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Here you can find all articles published during 2010.

Refereed articles


European Cohesion Policy and Territorial Cooperation with Neighbouring Countries: Towards Deeper Coordination? (#41)

Nicolas Gaubert & Yann Richard


The European territory cannot remain isolated from what happens beyond its borders. Many interactions currently exist with neighbouring countries. However, European institutions have not yet successfully understood the consequences of this reality. It is clear from the official documents relating to cohesion policy reveal a closed vision and inward looking concept of the European territory. Into the 2000s, such a vision, combined with a lack of coordination between the various DGs of the European Commission, has hampered the development of many regions located on the external borders of the European Union. Recently, the Commission has tried to come up with a new modus operandi in terms of better coordination between the cohesion and neighbourhood policies, with new regulations in respect of the structural funds and the financial instruments pertaining to external cooperation. These new regulations introduce real improvements to the previous instruments. However, the new instruments still suffer from significant shortcomings. This paper addresses the important issue of territorial cooperation with third countries by raising three main questions. What is the content of the new regulations released by the Commission in December 2006? What kind of improvements did they bring to the former regulations? And, what kind of obstacles to these reforms have emerged?

24pp (Refereed Articles, October 2010, no 41)

Gaubert, N. & Richard, Y. (2011). European Cohesion Policy and Territorial Cooperation with Neighbouring Countries: Towards Deeper Coordination? European Journal of Spatial Development, 41


Human capital in the German urban system - patterns of concentration and specialisation (#40)

Anna Growe


In the knowledge economy human capital plays a crucial role in various economic processes and thus also in spatial development. But human capital is an economic resource that is distributed unequally in space. Some regions show a higher density of human capital than others. This paper discusses questions relating to the spatial concentration and specialisation of human capital in the German urban system. Due to an increasing interest in human capital the questions are asked, where is human capital located in the German urban system and how does the distribution change over time. The paper relates to geographical theories of concentration and specialisation. It will be shown that human capital is a heterogeneous category containing different occupational groups showing different spatial patterns. Some display increasing spatial disparities; others are fairly balanced over space.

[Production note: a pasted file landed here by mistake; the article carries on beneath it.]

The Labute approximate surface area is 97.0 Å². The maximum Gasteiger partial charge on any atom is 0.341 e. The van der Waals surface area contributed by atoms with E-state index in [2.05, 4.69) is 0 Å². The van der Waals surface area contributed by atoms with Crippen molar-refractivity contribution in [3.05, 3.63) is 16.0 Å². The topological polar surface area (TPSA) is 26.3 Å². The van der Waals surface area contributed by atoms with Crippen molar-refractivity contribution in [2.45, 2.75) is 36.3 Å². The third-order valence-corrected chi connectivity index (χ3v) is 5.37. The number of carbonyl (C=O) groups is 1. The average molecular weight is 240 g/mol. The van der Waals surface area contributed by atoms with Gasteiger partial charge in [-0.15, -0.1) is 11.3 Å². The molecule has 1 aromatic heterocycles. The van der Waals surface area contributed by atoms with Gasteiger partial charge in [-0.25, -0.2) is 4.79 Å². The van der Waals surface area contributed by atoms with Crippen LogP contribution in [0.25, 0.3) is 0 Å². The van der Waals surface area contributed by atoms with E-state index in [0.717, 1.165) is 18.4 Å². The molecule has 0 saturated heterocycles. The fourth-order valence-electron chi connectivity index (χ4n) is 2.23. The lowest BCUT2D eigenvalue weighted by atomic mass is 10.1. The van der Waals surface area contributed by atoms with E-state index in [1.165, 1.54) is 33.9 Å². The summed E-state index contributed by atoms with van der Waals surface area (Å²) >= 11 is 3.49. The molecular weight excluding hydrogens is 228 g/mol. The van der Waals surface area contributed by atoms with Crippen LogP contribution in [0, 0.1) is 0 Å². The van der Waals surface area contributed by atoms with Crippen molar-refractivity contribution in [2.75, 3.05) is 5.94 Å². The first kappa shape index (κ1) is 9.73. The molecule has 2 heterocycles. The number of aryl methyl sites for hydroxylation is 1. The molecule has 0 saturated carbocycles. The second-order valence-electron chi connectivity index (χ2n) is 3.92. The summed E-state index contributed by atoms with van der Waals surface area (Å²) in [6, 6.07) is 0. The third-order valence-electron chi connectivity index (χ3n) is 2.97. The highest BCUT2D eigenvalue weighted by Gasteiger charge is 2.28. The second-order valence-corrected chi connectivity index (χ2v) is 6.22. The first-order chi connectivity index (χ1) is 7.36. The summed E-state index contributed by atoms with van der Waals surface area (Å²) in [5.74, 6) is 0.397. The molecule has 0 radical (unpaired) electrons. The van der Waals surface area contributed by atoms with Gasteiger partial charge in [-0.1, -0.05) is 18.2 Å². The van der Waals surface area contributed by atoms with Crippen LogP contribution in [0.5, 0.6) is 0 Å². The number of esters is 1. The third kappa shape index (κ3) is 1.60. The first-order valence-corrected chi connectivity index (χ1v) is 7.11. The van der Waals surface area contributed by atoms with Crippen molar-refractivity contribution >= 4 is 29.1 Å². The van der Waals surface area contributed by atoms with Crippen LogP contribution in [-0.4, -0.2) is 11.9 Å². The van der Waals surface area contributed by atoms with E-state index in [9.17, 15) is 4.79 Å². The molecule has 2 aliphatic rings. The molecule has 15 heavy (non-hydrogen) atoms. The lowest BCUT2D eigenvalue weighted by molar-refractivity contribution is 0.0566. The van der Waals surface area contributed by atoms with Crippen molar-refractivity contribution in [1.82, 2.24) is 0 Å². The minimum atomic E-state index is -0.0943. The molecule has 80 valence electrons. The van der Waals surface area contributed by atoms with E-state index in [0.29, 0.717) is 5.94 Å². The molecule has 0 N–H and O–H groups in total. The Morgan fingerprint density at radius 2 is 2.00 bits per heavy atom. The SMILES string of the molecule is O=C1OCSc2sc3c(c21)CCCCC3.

23pp (Refereed Articles, August 2010, no 40)

Growe, A. (2010). Human capital in the German urban system – patterns of concentration and specialisation, European Journal of Spatial Development, 40


The Process Architecture of EU Territorial Policy (#39)

Andreas Faludi


When preparing the European Spatial Development Perspective (ESDP), Member States were supported by the European Commission but denied the EU a competence in the matter. Currently, the Treaty of Lisbon identifies territorial cohesion as a competence shared between the Union and the Member States. This paper is about the process architecture of territorial cohesion policy. In the past, this architecture resembled the Open Method of Coordination (OMC) which the White Paper on European Governance praised, but only in areas where there was no EU competence. This reflected zero-sum thinking which may continue even under the Lisbon Treaty. After all, for as long as territorial cohesion was not a competence, voluntary cooperation as practiced in the ESDP process was pursued in this way. However, the practice of EU policies, even in areas where there is an EU competence, often exhibits features of the OMC. Surprisingly effective innovations hold the promise of rendering institutions of decision making comprehensible and democratically accountable. In the EU as a functioning polity decision making is thus at least part deliberative so that actors’ preferences are transformed by the force of the better argument. This brings into focus the socialisation of the deliberators into epistemic communities. Largely an informal process, this is reminiscent of European spatial planning having been characterised as a learning process.

18pp (Refereed Articles, August 2010, no 39) Award-winning paper Regional Studies Association Annual International Conference 2010.

Faludi, A. (2010). The Process Architecture of EU Territorial Cohesion Policy, European Journal of Spatial Development, 39


EU territorial governance: learning from institutional progress (#38)

Umberto Janin Rivolin


EU territorial governance is a concept now familiar to European planners and decision makers. However, the lack of an official definition makes its relationship with planning activities and processes in the EU member countries unclear. Looking back at the recent history of various attempts to factor territory into the EU policy agenda, this article proposes a systematic review of institutional documents regarding, in a direct or indirect manner, EU territorial governance. The aim of the article is to assess the positioning of this concept in an institutional perspective from direct sources, in order to discuss possible implications for planning in the context of European integration.

28pp (Refereed Articles, April 2010, no 38)

Janin Rivolin, U. (2010). EU territorial governance: learning from institutional progress, European Journal of Spatial Development, 38